For WordPress site owners wishing to use real cron via a crontab job, it’s fairly common to see advice to use curl to request the site’s
wp-cron.php file on a regular basis.
In the days before the WordPress CLI (WP-CLI), using the
wp-cron.php file was the only technique available to site owners wishing to use real cron events.
I write quite opinionated front-end code. It’s one of the advantages of working in the industry for around twenty years, I know what does and doesn’t work. Working in a rapidly developing industry long term has taught me to be open-minded too, to listen to new ideas and to be prepared to adapt them. I’ve learnt the only constant is change.
That said, despite my opinions I dislike declaring something an anti-pattern or is considered harmful. If there was one function in WordPress I could rename, it would be
The five common WordPress patterns that follow are five patterns I avoid when developing themes and plugins. Below I explain why I avoid them, I’d love to know which of these ideas work for others.
As detailed on the Make WordPress blog, the order of comment fields will change in WordPress 4.4, scheduled for a December 2015 release.
This may affect your theme if the comment form doesn’t use the typical layout of one field above the other.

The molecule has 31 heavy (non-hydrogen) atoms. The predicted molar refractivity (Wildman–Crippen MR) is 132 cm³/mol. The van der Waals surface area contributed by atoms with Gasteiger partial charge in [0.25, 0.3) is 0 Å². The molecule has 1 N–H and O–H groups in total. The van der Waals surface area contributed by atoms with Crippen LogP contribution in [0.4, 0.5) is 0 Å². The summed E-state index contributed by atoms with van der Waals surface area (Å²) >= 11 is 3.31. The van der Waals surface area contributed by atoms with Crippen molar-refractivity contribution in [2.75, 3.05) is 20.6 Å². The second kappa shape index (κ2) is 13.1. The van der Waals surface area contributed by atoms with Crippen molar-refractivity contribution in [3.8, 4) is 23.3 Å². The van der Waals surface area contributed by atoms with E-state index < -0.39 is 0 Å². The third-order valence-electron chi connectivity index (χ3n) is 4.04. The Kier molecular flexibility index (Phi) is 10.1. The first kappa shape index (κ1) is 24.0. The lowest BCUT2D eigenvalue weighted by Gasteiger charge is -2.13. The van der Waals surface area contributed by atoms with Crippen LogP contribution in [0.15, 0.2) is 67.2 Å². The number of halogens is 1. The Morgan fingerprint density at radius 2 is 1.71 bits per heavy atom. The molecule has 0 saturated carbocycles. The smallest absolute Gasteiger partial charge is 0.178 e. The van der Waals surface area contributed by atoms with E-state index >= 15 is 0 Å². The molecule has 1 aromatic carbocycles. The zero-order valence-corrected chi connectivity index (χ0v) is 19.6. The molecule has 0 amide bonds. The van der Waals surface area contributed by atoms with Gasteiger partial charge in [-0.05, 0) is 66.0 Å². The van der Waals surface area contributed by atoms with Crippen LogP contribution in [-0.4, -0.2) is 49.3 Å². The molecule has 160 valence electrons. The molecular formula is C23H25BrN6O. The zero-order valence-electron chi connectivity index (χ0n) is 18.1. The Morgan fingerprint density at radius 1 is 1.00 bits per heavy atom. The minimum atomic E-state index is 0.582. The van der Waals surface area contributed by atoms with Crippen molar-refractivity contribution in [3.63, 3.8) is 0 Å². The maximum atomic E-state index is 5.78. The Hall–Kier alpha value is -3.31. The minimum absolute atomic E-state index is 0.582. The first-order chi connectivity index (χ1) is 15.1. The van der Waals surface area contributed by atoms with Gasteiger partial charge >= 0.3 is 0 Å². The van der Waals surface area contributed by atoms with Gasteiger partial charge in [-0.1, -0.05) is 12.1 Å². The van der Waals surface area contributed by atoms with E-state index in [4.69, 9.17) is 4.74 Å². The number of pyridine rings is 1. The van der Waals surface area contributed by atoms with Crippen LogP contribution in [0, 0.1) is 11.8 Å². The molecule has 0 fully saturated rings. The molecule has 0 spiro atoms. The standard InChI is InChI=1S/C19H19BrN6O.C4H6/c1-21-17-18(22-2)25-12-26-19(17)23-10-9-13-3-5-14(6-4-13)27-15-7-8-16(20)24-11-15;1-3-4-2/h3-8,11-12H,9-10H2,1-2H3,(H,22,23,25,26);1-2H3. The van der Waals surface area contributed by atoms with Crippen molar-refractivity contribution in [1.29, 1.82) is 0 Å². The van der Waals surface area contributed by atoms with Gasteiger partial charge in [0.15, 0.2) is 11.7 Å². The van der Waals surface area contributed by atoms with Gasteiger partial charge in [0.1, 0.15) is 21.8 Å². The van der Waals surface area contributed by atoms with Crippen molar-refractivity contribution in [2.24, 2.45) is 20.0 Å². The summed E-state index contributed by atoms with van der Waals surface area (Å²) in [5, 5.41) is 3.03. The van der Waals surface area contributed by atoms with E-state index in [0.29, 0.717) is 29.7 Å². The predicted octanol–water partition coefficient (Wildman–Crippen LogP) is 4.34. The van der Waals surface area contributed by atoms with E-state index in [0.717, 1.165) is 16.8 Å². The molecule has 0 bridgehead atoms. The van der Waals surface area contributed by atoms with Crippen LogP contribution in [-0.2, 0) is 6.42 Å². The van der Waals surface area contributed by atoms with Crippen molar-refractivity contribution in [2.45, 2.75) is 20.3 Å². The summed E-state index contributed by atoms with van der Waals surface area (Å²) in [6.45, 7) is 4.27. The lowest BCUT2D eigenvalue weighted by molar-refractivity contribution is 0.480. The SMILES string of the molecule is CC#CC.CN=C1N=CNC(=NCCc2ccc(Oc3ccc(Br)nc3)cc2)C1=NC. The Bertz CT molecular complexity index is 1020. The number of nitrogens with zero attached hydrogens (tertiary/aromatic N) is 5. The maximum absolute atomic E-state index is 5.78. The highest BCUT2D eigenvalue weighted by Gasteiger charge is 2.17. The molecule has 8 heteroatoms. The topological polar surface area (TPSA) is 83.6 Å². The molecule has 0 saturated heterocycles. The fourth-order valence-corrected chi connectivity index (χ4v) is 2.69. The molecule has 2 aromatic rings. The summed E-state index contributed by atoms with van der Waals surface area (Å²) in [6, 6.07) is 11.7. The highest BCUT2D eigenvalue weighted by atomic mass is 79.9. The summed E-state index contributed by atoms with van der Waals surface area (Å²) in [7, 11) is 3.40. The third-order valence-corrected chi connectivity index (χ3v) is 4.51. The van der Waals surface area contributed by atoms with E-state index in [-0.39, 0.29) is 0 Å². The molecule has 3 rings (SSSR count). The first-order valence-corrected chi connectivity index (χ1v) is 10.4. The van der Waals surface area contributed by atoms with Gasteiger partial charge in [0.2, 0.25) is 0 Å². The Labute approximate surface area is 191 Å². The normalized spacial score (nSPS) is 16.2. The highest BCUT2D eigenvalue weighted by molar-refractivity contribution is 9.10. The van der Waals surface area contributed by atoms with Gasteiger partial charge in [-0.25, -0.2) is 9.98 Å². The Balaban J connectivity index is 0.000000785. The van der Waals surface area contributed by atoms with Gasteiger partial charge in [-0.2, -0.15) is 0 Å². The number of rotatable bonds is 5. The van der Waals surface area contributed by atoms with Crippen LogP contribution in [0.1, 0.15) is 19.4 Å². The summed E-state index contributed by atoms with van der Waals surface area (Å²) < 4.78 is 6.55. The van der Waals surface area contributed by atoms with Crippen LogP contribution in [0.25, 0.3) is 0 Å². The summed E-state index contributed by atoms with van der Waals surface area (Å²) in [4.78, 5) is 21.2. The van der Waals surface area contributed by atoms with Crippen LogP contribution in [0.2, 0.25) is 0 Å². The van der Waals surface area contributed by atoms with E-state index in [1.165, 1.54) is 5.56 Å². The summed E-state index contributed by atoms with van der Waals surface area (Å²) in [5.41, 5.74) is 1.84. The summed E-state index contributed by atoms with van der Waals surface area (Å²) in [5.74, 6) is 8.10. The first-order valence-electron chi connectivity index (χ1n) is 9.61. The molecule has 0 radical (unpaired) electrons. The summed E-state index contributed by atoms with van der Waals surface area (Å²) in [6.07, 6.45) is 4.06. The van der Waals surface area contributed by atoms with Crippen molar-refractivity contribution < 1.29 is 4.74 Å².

Preparing your theme for the release of WordPress 4.4 will require your CSS allow for two version of the comment form: comment field last (current) and comment form first (future).
WordPress 4.2.3 has reminded me why being conservative with enhancements is a good thing. If a bug is committed, you lose the benefit of time to fix it.
WordPress 4.2.3 has broken some sites using shortcodes in HTML tag attributes. As part of a security fix, certain ways of doing this are no longer possible.
I had the pleasure of speaking at WordCamp Brisbane recently. The video and my slides are below, following the slides are links to the resources mentioned in my talk.
Ryan McCue has started a discussion around plugin dependencies in WordPress, Gary Pendergast has responded. Ryan thinks it needs to be solved, Gary doesn’t – but if he did, would solve it a different way.
As a user, I don’t want to be exposed to security issues in orphaned code.
Each of them go into some technical details, some of which I understand, others which go over this front-end developers head. I was going to leave the following as a comment on Gary’s post, but it strayed a little off topic so I decided to post it here:
Complaining about WordPress 4.2’s inline Emoji script is to complain about the biggest front end performance gain of the feature.
You see, that tiny script does two things:
- check if your visitors browser supports Emoji, and,
I like a much reduced set of body classes when coding up a WordPress theme. Two template types, two main classes.
Oh, and I put it on the HTML element too. To call my coding opinionated is somewhat of an understatement.
I was discussing one click indieweb for WordPress with David Shanske on the IRC channel. The aim is to make it as easy as possible for a WordPress user – not a developer – to implement an indieweb site.
I’ve decided to put it up as a brain dump.
There are two aspects to consider: features and data attributes.
I presented an expanded version of my CSS Naming Conventions talk at WordCamp Sydney. Thanks to everyone who came along, my slides are below.
I’ve put together a quick one page site linking to various resources at cssnamingconventions.com.